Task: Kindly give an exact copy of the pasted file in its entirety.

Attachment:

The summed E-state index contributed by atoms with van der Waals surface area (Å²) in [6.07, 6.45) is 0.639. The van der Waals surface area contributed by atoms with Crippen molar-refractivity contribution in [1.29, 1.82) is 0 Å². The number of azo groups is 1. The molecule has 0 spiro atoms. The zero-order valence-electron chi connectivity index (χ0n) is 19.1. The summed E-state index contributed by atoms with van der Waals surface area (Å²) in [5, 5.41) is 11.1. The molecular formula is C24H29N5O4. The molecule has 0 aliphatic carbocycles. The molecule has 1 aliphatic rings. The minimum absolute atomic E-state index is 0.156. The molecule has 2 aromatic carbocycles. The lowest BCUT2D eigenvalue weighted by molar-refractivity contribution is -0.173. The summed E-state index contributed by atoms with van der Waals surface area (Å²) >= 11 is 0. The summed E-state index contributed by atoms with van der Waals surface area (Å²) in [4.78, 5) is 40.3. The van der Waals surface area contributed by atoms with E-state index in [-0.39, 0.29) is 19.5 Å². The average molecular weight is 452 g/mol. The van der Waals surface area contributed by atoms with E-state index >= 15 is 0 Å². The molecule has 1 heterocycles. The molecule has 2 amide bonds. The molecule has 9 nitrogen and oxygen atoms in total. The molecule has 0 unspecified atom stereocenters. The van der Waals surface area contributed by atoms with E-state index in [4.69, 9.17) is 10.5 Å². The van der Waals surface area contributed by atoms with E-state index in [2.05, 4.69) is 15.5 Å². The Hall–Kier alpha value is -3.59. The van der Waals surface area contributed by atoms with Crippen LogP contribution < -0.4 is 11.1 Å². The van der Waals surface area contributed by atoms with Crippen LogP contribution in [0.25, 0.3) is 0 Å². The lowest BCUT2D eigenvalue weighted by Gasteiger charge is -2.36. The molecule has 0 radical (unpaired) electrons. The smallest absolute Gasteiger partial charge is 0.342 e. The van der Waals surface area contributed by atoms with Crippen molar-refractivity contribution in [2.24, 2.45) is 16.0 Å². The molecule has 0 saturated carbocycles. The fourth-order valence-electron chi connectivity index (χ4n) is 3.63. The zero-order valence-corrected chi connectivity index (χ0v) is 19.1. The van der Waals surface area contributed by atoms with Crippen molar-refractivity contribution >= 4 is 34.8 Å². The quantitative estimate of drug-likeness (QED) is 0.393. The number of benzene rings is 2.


The summed E-state index contributed by atoms with van der Waals surface area (Å²) in [6.07, 6.45) is 0.639. The van der Waals surface area contributed by atoms with Crippen molar-refractivity contribution in [1.29, 1.82) is 0 Å². The number of azo groups is 1. The molecule has 0 spiro atoms. The zero-order valence-electron chi connectivity index (χ0n) is 19.1. The summed E-state index contributed by atoms with van der Waals surface area (Å²) in [5, 5.41) is 11.1. The molecular formula is C24H29N5O4. The molecule has 0 aliphatic carbocycles. The molecule has 1 aliphatic rings. The minimum absolute atomic E-state index is 0.156. The molecule has 2 aromatic carbocycles. The lowest BCUT2D eigenvalue weighted by molar-refractivity contribution is -0.173. The summed E-state index contributed by atoms with van der Waals surface area (Å²) >= 11 is 0. The summed E-state index contributed by atoms with van der Waals surface area (Å²) in [4.78, 5) is 40.3. The van der Waals surface area contributed by atoms with E-state index in [-0.39, 0.29) is 19.5 Å². The average molecular weight is 452 g/mol. The van der Waals surface area contributed by atoms with E-state index >= 15 is 0 Å². The molecule has 1 heterocycles. The molecule has 2 amide bonds. The molecule has 9 nitrogen and oxygen atoms in total. The molecule has 0 unspecified atom stereocenters. The van der Waals surface area contributed by atoms with E-state index in [4.69, 9.17) is 10.5 Å². The van der Waals surface area contributed by atoms with E-state index in [2.05, 4.69) is 15.5 Å². The Hall–Kier alpha value is -3.59. The van der Waals surface area contributed by atoms with Crippen LogP contribution < -0.4 is 11.1 Å². The van der Waals surface area contributed by atoms with Crippen LogP contribution in [0.25, 0.3) is 0 Å². The lowest BCUT2D eigenvalue weighted by Gasteiger charge is -2.36. The molecule has 0 radical (unpaired) electrons. The smallest absolute Gasteiger partial charge is 0.342 e. The van der Waals surface area contributed by atoms with Crippen molar-refractivity contribution in [2.24, 2.45) is 16.0 Å². The molecule has 0 saturated carbocycles. The fourth-order valence-electron chi connectivity index (χ4n) is 3.63. The zero-order valence-corrected chi connectivity index (χ0v) is 19.1. The van der Waals surface area contributed by atoms with Crippen molar-refractivity contribution >= 4 is 34.8 Å². The quantitative estimate of drug-likeness (QED) is 0.393. The number of benzene rings is 2.